The Fair Debt Collection Practices Act is a federal statute originally signed into law in the late 1970s that is designed to provide protection to consumers from unethical and/or illegal actions by debt collectors. At the time of the promulgation of the act, Congress stated that it had substantial evidence of bad practices by so-called debt collectors, including abuse of consumers, deception, and ...
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  • Common Bankruptcy Questions, Part II

    Picking up where we left off yesterday, we continue our discussion of common bankruptcy questions by discussing the concept of pro se bankruptcy filings. What pro se means in common English is filing a case by yourself. The question is, then, whether someone can get the bankruptcy forms themselves and file their own case. While this is always an option for anyone, I would highly recommend that you ...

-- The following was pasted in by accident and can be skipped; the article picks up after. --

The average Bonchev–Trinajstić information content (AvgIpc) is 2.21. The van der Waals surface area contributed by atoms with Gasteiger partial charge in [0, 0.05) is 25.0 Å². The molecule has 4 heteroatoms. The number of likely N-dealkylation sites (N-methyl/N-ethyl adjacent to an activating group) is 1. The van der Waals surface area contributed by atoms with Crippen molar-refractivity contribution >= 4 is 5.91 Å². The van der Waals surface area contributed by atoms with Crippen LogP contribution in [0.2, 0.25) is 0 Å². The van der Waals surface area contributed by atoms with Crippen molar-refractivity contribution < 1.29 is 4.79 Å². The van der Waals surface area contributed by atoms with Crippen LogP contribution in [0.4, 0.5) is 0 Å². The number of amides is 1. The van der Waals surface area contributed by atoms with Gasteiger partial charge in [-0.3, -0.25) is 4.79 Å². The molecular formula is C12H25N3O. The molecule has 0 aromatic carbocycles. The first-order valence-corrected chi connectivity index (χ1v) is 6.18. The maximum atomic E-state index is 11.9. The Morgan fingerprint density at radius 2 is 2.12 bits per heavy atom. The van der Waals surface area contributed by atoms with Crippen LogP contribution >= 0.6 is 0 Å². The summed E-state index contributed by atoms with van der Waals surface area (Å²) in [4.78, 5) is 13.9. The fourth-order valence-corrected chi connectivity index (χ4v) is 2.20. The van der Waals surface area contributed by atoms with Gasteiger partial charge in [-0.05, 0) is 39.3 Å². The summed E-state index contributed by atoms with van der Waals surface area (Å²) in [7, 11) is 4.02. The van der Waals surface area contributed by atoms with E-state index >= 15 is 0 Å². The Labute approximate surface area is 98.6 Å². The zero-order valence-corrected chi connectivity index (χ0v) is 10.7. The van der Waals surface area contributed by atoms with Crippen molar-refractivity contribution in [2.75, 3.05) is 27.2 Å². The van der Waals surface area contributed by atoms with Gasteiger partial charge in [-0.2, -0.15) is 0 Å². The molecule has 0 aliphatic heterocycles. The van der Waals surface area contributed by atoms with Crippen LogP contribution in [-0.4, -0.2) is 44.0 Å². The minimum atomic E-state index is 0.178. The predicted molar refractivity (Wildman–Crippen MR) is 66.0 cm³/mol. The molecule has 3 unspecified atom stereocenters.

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  • Should You Wait to File?

    Most of the time, obtaining a Chapter 7 bankruptcy discharge is an urgent manner for you. You have grown sick of the creditor calls, the attempts to collect on your debts, the struggles in maintaining your finances, and perhaps even lawsuits being filed against you. There are times, however, where it is best to wait to file your case. It is probably best to wait to file your case if you've repaid ...
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  • Statutes of Limitation and Bankruptcy